The Democratic Superintendent of Public Instruction, June Atkinson, had proposed a budget that said legislators should increase spending on education hundreds of millions of dollars and, in fact, Republicans cut that proposed increase by $500 million.
 
But that wasn’t exactly a hard cut that meant the state would spend $500 million less on education than the year before.
 
In fact, since Republicans won a majority in the legislature in 2011 they’ve increased education spending a total of a billion dollars – or 14% – and even when you factor in the costs of increased enrollment and inflation spending on education has still increased 3%.
 
Republicans didn’t increase spending as much as Democrats like June Atkinson wanted – but there was no staggering $500 million cut.
 
The problem (for Tillis) was a year ago when the  Moral Monday demonstrators charged Republicans had cut spending, no chorus of Republican voices had answered, Wait a minute. That’s not so.  Instead, for a year, voters heard Democrats saying Republicans had cut education and when they didn’t hear a contrary word from Republicans they just, naturally, figured it must be so.
 
For Republican legislators in ‘safe seats’ that didn’t matter much but Thom Tillis wasn’t running in a safe seat – he was running statewide and as soon as Kay Hagan finished telling Swing Voters Tillis was a Koch-Brothers-Tea-Partier the next words out of her mouth were he’d cut education spending $500 million.
 
A month later Tillis was still stuck in a corner – Independents were still looking at Hagan-Obama and saying, I don’t want to vote for her. But they were also looking at Tillis and saying, I don’t want to vote for him either.
 
To be continued …

 

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16
When Thom Tillis started his campaign his prospects looked promising. Obama wasn’t just unpopular, his unpopularity was a plumb line cutting through the electorate – you were either for Obama or against him and Kay Hagan was on the wrong side of the line.
 
Tillis, himself, back then wasn’t too well known but he could count on the Republican base falling in line and with 70% of the Swing Voters disapproving of Obama it looked like they’d fall in line, too, and send him sailing to victory.
 
Then, even before Tillis won the Republican Primary, Kay Hagan (and her Super PAC allies) lit into Tillis calling him a Koch-Brothers-Tea-Partier and, then, instead of sailing to victory, the earth shifted beneath Tillis’ feet.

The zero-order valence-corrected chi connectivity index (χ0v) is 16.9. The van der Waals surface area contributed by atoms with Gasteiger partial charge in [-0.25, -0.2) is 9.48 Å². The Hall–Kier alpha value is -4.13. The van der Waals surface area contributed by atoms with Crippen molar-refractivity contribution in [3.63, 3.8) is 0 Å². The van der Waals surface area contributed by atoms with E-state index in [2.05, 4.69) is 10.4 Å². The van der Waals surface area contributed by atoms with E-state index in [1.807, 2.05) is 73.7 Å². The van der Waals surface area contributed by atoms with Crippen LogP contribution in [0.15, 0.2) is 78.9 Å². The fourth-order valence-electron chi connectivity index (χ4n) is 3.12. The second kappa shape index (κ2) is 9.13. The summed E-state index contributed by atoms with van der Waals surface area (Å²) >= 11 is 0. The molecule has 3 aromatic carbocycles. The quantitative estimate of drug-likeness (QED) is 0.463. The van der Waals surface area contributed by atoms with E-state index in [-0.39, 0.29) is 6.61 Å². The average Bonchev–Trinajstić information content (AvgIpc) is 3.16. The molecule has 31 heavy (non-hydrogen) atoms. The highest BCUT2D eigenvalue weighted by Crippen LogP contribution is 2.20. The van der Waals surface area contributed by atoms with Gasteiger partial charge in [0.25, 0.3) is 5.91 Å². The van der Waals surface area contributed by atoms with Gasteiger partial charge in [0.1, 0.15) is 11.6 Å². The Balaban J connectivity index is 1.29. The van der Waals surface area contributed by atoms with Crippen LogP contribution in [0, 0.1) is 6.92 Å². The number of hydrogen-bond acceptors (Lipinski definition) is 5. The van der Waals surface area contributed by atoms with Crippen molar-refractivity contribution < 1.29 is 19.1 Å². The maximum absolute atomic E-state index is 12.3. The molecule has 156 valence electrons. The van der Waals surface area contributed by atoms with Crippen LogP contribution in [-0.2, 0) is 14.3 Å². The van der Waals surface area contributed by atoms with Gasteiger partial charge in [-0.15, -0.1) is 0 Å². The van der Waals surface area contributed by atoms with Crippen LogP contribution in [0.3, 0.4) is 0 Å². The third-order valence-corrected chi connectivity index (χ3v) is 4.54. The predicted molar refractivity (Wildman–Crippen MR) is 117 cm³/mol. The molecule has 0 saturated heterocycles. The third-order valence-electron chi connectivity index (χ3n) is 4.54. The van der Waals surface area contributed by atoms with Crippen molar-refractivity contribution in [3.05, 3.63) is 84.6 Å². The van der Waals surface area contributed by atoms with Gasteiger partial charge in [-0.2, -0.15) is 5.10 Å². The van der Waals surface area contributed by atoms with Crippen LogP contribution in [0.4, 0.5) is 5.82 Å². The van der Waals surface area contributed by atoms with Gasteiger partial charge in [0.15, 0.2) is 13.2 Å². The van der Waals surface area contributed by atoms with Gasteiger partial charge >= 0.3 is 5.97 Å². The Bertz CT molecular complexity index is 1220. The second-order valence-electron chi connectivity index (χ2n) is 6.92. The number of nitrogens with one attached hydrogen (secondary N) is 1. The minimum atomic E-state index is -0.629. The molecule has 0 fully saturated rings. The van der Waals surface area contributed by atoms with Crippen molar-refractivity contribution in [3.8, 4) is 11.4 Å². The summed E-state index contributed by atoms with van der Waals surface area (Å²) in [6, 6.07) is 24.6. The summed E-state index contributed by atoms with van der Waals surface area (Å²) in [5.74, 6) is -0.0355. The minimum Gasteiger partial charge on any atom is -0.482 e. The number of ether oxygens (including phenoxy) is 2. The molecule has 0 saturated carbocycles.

To be continued …
 

 

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15
When I saw Kay Hagan’s first ad saying Thom Tillis was supported by the Tea-Party-leaning-Koch-Brothers I thought, Now, that’s odd – after all, the Koch Brothers weren’t on the ballot and no one cared a hoot who they supported.
 
But I was dead wrong.
 
Because it wasn’t the Koch Brothers who mattered – it was the Tea Party. Hagan had figured out Swing Voters disliked the Tea Party almost as much as they disliked Obama – so she set out to make Thom Tillis a Tea Partier and ten million dollars later Swing Voters (who still didn’t like Obama) were looking at Tillis and saying, I don’t like him either.
 
To be continued …

 

 

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15
Months ago, back when she started her campaign, Kay Hagan faced a knotty problem: She was going to get the Democratic base vote; her opponent was going to get the Republican base vote; but the Swing Voters didn’t like President Obama and, so, were on track to vote Hagan out of office.
 
Now, theoretically, Hagan could have rolled up her sleeves and gone to work to make Obama popular but, as a practical matter, Obama’s popularity was beyond Hagan’s control.
 
Hagan could also have tried to distance herself from Obama – Democratic candidates had been doing that for years. But after voting for Obamacare that looked dicey too.
 
Which left one alternative: Hagan could go to work to get the Swing Voters who disliked Obama to dislike Thom Tillis even more.
 
Then she might just win.
 
To be continued …

 

 

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14
If you think about it DENR’s proposal was pretty odd.
 
Last winter, when tons of water from a coal ash pond poured into the Dan River, there was consternation and gnashing of teeth. The U.S. Attorney started investigating. The Governor ordered every coal ash pond cleaned up. The legislature said Amen.
 
Then, with hardly a soul noticing, last August DENR signed off on a plan to clean up coal ash ponds – by dumping the water in the ponds directly into rivers and lakes.
 
Which sounded, more or less, like what had happened on the Dan River.
 
Which was odd.
 
And what happened next was even odder.
 
EPA nixed  DENR’s plan (and the controversy exploded in the newspapers again) then DENR announced it had simply been following orders (or an Executive Order) from the Governor. And did an about face.
 
In other words, DENR threw the Governor under the bus – which is something you don’t see happen in state government every day.

 

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07
Here’re the three tartest comments I heard about the Ellmers-Aiken debate.
 
“He has the silliest pompadour since Jim Hunt.”
 
“She was catty.”
 
“The person on stage most qualified to serve in Congress was David Crabtree.”